Jewish School Curriculum:

Grades 11 & 12

Periphery is a photographic and film exhibition created in partnership by No Silence on Race (NSOR) and the Ontario Jewish Archives (OJA). Periphery is a short film about ethnic diversity in the Jewish community in Toronto, Canada. Sharing narratives from individuals of multiracial and multiethnic backgrounds, Periphery creates space to look, listen, and learn from participants as they share their experiences and explore ideas of representation, intersectionality, ethnicity, race, and sexuality. Periphery invites us to appreciate the richness of Jewish identity and cultural expression while illustrating the feeling of grappling to belong. The film and portraits draw our attention inwards and invites us to examine how we foster and support a broader and richer view of the Jewish community.

The Periphery Curriculum is an extension of Periphery, drawing on the photographs, interviews, and film to create, workshop, and disseminate curriculum guides for grades 8-12 within the Jewish and public school systems, as well as content suitable for distribution within the general Jewish and non-Jewish populations across Canada and the United States. Through learning about Jewish communities in Canada, students will explore their own identities and engage in dialogue about the complexities of identity and belonging while deconstructing stereotypical tropes associated with Jewish people.

No Silence on Race is a non-profit dedicated to building Jewish communities by and for Jews of Colour in Canada through arts, culture, education and advocacy. Connect with us at www.nosilenceonrace.ca

The Ontario Jewish Archives (OJA) is the largest repository of Jewish life in Canada. Through exhibitions, programs, research assistance, and walking tours, the OJA tells the stories of Ontario’s Jewish community. You can find us online at www.ontariojewisharchives.org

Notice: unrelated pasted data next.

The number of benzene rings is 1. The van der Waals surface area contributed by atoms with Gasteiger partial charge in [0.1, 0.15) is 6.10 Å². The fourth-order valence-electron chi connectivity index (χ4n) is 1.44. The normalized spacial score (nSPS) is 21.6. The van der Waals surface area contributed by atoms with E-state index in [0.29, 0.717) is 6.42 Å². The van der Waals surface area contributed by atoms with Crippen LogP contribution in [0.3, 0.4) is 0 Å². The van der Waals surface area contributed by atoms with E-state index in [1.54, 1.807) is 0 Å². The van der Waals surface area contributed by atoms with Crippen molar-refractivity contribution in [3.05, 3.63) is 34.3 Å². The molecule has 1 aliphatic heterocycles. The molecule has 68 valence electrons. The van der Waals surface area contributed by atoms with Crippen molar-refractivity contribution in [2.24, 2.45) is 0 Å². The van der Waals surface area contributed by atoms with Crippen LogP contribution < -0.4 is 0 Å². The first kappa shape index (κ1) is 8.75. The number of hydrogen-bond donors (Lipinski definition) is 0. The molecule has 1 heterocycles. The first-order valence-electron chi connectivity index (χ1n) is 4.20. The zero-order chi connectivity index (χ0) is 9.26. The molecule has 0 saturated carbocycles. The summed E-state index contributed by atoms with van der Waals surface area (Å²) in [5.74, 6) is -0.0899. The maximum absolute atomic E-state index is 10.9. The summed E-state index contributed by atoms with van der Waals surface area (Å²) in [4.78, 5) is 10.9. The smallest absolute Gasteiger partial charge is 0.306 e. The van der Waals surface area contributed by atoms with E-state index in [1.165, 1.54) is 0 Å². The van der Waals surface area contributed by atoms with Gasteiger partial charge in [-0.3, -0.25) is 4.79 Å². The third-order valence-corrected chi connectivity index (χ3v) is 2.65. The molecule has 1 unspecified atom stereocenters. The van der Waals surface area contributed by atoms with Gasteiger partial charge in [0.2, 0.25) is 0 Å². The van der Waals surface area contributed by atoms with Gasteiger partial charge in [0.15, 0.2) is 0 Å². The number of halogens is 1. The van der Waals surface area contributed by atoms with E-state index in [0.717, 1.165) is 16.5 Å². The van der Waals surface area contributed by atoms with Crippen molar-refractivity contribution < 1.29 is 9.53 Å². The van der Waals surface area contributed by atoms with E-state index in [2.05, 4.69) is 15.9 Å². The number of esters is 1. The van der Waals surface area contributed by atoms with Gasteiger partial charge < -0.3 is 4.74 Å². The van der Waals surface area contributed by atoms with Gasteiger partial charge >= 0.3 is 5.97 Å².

Facing History and Ourselves uses lessons of history to challenge teachers and their students to stand up to bigotry and hate.  Our unique approach integrates civics, equity, and social-emotional learning with core academic content to help middle and high school educators lead and engage students in rigorous explorations of diverse topics including identity, prejudice, racism, history, legacy, and current events.

Facing History is pleased to be a partner on this project and act as consultants on the development of this curriculum.

This guide provides material to prepare students to watch clips from Periphery, The Extended Series, as well as materials to explore key themes in greater depth. By the end of these activities, students will have a stronger understanding about Jewish ethnic diversity and culture in Canada and around the world as well as intersectional identity, privilege and the impacts of stereotypes, assumptions and discrimination on ones identity. Students will also reflect on their role as individuals in the classroom and in other social spaces on how to be responsible global citizens equipped with knowledge and empathy to contribute to inclusive spaces of learning and development and how to effectively engage in social action and change. 

In addition to the lessons found on this website, we have also included a teacher’s guide entitled Intro to Judaism, the worksheets required for the pre/post screening activities, and a glossary of terms to equip both teachers and students with the correct language to engage in dialogue and learn about the Jewish community. These can be found as downloadable pdfs alongside the curriculum.

Themes & topics this lesson explores: Identity, ethnicity, belonging, recognition, acceptance, dance, spoken word, antisemitism, social justice and civic engagement 

*In addition to the connections below, our pedagogy is rooted from a culturally responsive lens. Our focus is to utilize students’ understanding of their identities as a foundation for critical understanding to learn about diversity, race, ethnicity, religion and identity to facilitate critical inquiry, reflection and responsible citizenship.

These lessons are tied to the following strands of the Ontario high school curriculum:

Equity, Diversity & Social Justice (Grade 11)

The Social Construction of Identity

A1.1 Explore a variety of topics related to equity, diversity, and/or social justice to identify topics for research and inquiry

Explain how various aspects of identity (e.g., gender identity, sexual orientation, trans identities, race, culture, ethnicity, ability, language, class, faith, age, body image) may be socially constructed and internalized (e.g., through the media, parental expectations, religion, popular culture) 

Demonstrate an understanding of how a variety of factors (e.g., race, socio-economic status, sexual orientation, ability) intersect in individuals to create diverse experiences of identity and social roles

B1.4 Explain how biases and stereotypes, including those related to race, class, gender, and sexual orientation, are transmitted through the media and popular culture and describe their possible impact on individuals

Explain how and why a person’s power and privilege can vary in different contexts (e.g., at home, in a peer group, at school, in the community)